O.K., you know Im avoiding reading term papers. I came across this in The Adventure of English: Melvyn Bragg notes some of the many words invented by Shakespeare, and that many of them have come down to us. But, he also notes that The Poet backed some words that proved to be losers, they have not come down to us.
He writes (p. 138) that Shakespeares "longest word, honorificabilitudinatibus, which means with honour, has also fallen out of fashion." Not caring about fashion, I tried to find it, but couldnt. Was Bragg wrong? Even the OED doesnt have it--although it has "honorificabilitudinity"--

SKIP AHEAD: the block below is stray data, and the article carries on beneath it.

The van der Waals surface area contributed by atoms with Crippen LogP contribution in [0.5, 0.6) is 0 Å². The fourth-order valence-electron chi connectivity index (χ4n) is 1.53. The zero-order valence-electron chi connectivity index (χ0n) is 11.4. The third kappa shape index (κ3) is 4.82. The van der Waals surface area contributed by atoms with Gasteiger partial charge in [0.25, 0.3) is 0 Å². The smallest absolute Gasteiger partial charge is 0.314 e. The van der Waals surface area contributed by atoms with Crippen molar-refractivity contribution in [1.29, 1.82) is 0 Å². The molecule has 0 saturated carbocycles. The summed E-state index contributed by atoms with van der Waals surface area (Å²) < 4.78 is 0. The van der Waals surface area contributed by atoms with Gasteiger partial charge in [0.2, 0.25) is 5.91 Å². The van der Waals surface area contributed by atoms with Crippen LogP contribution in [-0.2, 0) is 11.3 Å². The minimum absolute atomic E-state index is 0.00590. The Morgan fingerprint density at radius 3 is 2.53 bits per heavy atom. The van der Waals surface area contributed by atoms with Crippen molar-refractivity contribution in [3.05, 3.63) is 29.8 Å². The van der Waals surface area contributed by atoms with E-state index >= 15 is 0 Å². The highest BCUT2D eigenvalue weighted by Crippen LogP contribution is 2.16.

and it does make a reference to it being used by someone named Nashe in 1599. And the OED also notes this, from someone in 1801: "The two longest monosyllables in our language are strength and straight, and the very longest word, honorificabilitudinity." Thought youd like know. For now I assume, with Isabella, Truth is truth/To th end of reckoning. Wait, I found it! Honorificabilitudinatibus is in Shakespeare! It is in Loves Labour Lost, V.i.44. Is the OED wrong? (LLL was published in 1598).
Now back to the papers!